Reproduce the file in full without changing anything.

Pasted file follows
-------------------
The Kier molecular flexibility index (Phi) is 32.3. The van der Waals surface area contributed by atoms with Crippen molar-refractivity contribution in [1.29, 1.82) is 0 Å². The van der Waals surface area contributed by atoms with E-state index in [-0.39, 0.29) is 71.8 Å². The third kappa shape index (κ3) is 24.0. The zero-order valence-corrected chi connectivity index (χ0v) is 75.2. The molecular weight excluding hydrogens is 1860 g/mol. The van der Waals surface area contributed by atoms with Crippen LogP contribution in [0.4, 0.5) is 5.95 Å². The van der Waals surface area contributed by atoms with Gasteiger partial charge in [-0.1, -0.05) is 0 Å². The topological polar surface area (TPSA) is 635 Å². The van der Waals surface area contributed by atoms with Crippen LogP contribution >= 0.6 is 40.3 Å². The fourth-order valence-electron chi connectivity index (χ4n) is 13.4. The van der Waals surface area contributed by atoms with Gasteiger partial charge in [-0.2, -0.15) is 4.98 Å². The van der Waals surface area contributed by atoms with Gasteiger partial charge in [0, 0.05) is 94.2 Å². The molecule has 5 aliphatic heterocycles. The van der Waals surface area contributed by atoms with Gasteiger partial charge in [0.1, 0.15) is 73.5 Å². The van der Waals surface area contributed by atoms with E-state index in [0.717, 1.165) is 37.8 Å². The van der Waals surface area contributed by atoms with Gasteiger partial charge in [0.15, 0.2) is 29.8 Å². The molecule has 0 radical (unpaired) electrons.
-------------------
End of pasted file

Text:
The Kier molecular flexibility index (Phi) is 32.3. The van der Waals surface area contributed by atoms with Crippen molar-refractivity contribution in [1.29, 1.82) is 0 Å². The van der Waals surface area contributed by atoms with E-state index in [-0.39, 0.29) is 71.8 Å². The third kappa shape index (κ3) is 24.0. The zero-order valence-corrected chi connectivity index (χ0v) is 75.2. The molecular weight excluding hydrogens is 1860 g/mol. The van der Waals surface area contributed by atoms with Crippen LogP contribution in [0.4, 0.5) is 5.95 Å². The van der Waals surface area contributed by atoms with Gasteiger partial charge in [-0.1, -0.05) is 0 Å². The topological polar surface area (TPSA) is 635 Å². The van der Waals surface area contributed by atoms with Crippen LogP contribution >= 0.6 is 40.3 Å². The fourth-order valence-electron chi connectivity index (χ4n) is 13.4. The van der Waals surface area contributed by atoms with Gasteiger partial charge in [-0.2, -0.15) is 4.98 Å². The van der Waals surface area contributed by atoms with Gasteiger partial charge in [0, 0.05) is 94.2 Å². The molecule has 5 aliphatic heterocycles. The van der Waals surface area contributed by atoms with Gasteiger partial charge in [0.1, 0.15) is 73.5 Å². The van der Waals surface area contributed by atoms with E-state index in [0.717, 1.165) is 37.8 Å². The van der Waals surface area contributed by atoms with Gasteiger partial charge in [0.15, 0.2) is 29.8 Å². The molecule has 0 radical (unpaired) electrons.